Interesting. Quite a few things have changed there, indicating that that perl has used a few defaults that we haven't specified. In particular, our <> has changed to defined($_ = <ARGV>).

perlvar explains that <ARGV> is pretty much the same as <>. So that's alright then. Then we have the explicit assignment to $_. I suppose that most people knew that that was happening too. But what about the defined stuff?

Well, before perl-5.005 that defined wouldn't have been there. (Actually, before perl-5.005 there was no B::Deparse, but that's not the point here.) But it was noted that many (most?) people omitted the defined and that this was rarely, if ever, the correct thing to do. It lead to problems when reading a file which contained a line comprising a single 0, for example, which would cause the loop to exit. There were also similar problems reading a directory which contained a file named 0. So now perl helps you to do the right thing, and if you wanted that old behaviour you'll need to explicitly code for it.

$count = () = /.../g

Sometimes a function returns a list, and you don't really care what is in the list, only how many elements are in the list. How do you find that out? Let's take /.../g as an example. The ... there is really perl-6's yadda yadda yadda operator, but in this case it actually works fine as a regular expression too. So let's call /.../g when $_ contains "1234567890". We want to determine how many times the regular expression matches. (This is the wrong way to determine a third of the length of a string, but it will do for our example.)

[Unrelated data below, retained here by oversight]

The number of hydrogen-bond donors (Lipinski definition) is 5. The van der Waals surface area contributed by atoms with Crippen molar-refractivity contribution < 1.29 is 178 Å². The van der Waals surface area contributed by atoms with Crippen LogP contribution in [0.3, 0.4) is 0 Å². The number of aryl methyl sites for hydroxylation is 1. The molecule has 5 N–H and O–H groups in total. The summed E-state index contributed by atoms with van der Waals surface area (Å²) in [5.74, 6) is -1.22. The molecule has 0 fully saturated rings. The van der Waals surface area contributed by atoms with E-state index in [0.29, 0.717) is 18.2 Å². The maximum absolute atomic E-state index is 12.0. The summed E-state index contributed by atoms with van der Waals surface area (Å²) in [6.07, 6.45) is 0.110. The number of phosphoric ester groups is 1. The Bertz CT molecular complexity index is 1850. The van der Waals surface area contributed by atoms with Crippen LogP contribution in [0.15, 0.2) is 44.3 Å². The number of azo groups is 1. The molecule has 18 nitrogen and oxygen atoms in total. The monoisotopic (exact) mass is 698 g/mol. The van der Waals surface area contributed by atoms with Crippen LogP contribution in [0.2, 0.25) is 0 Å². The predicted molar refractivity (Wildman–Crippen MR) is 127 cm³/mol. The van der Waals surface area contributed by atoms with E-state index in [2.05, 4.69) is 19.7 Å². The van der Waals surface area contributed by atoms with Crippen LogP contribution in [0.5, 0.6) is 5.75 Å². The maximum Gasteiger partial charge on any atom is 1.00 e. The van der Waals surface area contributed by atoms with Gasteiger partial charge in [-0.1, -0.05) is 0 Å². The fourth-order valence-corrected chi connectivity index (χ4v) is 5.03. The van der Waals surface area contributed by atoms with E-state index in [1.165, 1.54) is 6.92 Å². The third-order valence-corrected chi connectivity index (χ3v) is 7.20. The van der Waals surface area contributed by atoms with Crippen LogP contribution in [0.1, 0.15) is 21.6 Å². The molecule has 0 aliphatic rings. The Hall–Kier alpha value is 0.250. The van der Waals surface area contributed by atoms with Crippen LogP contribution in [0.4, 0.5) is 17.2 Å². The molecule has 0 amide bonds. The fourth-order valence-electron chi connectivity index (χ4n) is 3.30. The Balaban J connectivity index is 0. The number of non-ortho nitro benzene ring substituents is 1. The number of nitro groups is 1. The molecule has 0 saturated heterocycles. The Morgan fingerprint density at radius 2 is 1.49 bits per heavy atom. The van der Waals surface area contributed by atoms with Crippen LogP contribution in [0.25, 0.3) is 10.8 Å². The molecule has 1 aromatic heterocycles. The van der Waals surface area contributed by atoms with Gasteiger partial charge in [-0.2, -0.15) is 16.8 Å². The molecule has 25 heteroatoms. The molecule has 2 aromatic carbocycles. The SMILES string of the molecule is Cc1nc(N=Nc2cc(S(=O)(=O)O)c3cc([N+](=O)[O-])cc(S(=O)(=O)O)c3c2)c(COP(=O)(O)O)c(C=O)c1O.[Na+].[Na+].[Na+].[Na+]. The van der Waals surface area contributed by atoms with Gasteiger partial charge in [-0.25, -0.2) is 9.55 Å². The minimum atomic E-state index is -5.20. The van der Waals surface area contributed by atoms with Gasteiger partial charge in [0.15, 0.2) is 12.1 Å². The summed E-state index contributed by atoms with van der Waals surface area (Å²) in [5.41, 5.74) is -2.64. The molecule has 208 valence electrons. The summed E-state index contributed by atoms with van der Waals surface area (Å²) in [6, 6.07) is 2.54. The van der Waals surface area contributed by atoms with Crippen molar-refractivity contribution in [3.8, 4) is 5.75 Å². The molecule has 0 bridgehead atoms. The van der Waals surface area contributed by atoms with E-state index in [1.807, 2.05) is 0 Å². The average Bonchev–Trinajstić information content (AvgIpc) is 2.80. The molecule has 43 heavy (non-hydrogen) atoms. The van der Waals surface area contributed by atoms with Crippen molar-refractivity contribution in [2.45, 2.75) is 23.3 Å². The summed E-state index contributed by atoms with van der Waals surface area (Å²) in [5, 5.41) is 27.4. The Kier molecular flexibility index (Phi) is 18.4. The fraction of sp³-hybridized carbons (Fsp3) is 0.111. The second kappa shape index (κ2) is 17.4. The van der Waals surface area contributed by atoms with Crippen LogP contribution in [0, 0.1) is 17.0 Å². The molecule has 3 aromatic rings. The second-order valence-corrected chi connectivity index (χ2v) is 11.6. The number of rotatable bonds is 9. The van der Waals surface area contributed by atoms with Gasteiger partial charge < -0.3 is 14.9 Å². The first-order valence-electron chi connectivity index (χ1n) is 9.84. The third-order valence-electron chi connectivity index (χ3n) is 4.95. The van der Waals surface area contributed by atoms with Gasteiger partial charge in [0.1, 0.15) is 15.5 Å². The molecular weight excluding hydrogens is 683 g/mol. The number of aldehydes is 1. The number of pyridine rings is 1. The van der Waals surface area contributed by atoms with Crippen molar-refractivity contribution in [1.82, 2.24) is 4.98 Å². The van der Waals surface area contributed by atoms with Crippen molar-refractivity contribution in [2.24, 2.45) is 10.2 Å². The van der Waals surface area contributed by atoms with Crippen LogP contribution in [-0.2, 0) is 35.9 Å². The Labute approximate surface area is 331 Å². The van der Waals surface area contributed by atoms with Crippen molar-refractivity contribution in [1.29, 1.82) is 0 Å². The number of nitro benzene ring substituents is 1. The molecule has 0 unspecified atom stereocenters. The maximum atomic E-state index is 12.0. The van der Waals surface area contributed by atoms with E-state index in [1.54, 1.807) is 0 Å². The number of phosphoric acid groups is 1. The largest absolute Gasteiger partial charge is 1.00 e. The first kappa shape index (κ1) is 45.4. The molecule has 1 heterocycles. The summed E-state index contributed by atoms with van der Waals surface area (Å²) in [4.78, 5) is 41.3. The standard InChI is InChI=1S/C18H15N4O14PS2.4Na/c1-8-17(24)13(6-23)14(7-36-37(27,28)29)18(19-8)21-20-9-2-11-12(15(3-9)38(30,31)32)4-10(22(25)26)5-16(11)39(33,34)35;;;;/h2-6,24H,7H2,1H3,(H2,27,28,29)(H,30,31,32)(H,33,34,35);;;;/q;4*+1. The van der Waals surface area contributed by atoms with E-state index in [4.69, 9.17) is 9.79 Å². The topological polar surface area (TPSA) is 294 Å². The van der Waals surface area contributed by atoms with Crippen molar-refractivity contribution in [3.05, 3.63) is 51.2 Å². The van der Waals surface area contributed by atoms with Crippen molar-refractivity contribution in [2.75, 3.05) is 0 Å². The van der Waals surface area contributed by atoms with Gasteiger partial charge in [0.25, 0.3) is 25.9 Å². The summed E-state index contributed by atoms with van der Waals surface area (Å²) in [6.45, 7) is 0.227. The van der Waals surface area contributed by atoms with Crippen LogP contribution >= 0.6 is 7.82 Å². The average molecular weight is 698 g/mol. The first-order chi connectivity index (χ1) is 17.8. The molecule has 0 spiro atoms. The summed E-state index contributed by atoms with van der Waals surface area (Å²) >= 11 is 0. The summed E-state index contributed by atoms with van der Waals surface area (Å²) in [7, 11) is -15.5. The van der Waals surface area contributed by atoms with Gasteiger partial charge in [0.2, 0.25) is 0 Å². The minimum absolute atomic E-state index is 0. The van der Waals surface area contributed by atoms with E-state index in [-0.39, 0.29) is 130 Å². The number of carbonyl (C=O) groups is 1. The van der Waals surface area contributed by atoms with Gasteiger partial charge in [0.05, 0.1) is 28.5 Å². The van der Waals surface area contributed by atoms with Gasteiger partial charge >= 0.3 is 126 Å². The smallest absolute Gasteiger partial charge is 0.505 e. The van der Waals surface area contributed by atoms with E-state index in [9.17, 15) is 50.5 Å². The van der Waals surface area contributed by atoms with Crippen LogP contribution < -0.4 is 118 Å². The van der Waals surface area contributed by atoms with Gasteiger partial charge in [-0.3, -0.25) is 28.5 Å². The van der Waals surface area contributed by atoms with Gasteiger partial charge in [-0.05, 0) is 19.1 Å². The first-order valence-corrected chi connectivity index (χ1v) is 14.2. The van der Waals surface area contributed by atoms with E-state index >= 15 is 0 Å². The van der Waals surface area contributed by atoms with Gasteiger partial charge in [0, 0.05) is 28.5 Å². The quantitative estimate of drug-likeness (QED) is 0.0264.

One method is to read the result into a temporary array and then get the size of that array.

  my @tmp = /.../g;
  my $count = @tmp;

That gives the correct answer, three, but it's kludgey and wasteful. Surely Perl can do better than that? How about just getting rid of the temporary array?

  my $count = /.../g;

Oops. That gives the answer one. What has gone wrong? The big difference here is that we have called /.../g in scalar context instead of list context, and as perlop tells us, in scalar context this will return true or false, depending on whether there were any matches. In our case there were matches, so we got back one, which is a true value.

So we need to be sure we call the operator in list context. Easy!